The crisis in neuroscience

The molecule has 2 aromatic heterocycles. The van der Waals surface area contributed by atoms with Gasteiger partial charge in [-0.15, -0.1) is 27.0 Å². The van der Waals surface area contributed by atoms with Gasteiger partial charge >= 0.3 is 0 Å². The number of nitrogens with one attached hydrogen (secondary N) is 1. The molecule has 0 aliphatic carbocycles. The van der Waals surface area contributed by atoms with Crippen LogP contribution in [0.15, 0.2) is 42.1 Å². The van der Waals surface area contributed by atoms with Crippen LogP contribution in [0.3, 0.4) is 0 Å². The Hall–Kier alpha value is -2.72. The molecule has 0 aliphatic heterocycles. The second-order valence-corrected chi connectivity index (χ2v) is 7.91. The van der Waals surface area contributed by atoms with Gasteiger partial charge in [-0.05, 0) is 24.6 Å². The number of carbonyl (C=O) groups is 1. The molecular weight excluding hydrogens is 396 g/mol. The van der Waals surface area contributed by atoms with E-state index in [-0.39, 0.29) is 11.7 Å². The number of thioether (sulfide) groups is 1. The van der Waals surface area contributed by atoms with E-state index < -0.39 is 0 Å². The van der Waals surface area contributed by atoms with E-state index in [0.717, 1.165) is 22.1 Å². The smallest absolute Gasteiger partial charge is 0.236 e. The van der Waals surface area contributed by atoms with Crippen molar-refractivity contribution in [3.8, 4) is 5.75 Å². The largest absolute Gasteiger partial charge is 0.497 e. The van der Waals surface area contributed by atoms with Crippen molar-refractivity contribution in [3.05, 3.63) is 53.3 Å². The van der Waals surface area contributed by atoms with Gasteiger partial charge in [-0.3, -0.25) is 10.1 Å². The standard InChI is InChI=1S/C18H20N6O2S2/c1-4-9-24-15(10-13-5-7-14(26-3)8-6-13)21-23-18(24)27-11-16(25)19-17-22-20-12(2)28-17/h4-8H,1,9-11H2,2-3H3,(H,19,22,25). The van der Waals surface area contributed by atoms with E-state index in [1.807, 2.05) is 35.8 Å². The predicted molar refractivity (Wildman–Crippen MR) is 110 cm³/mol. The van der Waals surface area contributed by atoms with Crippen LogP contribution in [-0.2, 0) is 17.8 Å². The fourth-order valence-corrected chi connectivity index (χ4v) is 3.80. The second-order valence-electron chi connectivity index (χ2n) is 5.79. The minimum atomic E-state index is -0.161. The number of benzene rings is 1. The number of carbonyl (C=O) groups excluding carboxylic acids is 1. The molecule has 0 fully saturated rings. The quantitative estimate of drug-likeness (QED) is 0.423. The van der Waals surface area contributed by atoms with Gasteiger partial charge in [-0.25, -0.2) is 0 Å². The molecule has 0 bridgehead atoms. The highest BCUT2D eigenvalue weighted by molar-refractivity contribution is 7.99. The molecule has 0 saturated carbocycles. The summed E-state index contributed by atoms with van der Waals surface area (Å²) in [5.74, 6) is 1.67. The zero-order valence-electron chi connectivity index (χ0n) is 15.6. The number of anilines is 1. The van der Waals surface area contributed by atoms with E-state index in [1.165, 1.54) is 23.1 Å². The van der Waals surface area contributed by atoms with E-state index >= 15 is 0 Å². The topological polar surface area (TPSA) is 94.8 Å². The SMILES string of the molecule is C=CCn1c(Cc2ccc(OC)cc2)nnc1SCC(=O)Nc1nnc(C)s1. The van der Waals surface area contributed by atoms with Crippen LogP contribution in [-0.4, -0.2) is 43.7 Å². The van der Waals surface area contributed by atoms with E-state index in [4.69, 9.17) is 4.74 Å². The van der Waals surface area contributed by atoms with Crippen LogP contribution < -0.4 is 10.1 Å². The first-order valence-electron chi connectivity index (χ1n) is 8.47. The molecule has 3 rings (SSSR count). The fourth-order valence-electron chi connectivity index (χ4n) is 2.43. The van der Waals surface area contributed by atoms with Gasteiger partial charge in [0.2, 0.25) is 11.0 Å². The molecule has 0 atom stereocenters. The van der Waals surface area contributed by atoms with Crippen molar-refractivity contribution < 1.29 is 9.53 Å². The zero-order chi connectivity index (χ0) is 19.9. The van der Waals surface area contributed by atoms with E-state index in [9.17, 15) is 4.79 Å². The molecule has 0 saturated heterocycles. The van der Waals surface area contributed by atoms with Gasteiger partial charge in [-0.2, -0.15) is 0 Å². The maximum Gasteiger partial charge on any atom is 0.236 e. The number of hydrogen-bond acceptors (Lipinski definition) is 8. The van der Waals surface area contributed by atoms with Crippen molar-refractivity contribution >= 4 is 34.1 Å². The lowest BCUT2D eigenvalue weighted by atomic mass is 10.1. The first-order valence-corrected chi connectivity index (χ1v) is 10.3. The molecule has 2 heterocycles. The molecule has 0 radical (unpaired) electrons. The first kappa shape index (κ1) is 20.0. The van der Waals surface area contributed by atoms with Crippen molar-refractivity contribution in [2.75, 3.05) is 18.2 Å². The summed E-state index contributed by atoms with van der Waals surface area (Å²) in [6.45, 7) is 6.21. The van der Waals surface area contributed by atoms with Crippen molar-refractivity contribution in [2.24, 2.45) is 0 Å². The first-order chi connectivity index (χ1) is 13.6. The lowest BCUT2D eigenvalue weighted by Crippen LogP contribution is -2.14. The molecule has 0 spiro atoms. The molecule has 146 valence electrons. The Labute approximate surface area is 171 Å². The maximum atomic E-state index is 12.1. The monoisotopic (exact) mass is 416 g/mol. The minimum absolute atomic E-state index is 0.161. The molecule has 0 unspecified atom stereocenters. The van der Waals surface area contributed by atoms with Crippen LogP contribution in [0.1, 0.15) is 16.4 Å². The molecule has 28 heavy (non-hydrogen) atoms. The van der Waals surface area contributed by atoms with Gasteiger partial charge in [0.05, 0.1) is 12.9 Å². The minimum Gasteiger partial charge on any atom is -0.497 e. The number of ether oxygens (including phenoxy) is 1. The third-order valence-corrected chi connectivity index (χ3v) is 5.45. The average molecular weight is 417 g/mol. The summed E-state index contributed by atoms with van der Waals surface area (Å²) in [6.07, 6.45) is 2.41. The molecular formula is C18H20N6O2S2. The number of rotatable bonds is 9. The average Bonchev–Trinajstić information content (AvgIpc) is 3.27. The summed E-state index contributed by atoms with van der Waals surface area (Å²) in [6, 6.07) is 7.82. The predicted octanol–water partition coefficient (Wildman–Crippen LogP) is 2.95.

The dominant paradigm in neuroscience, the linear causation paradigm, has led to a number of conceptual confusions about how the brain generates behavior. Because biological organisms are collections of closed loop control systems, their behaviors cannot be explained by a sequence of causes and effects. On account of simultaneous actions of forward and feedback paths in the closed loop, a major emergent property of control systems is circular causation. Methods used to analyze input-output systems are not only inadequate for understanding circular causation; they can produce misleading results. I shall use specific examples from the history of neuroscience to illustrate the fallacy of the conventional input/output analysis of behavior. I shall also discuss why a seemingly simple mechanism like negative feedback control can have complex and counterintuitive properties, and why generations of students, influenced by modern engineering conventions and the cybernetic tradition, have misunderstood the central features of control theory.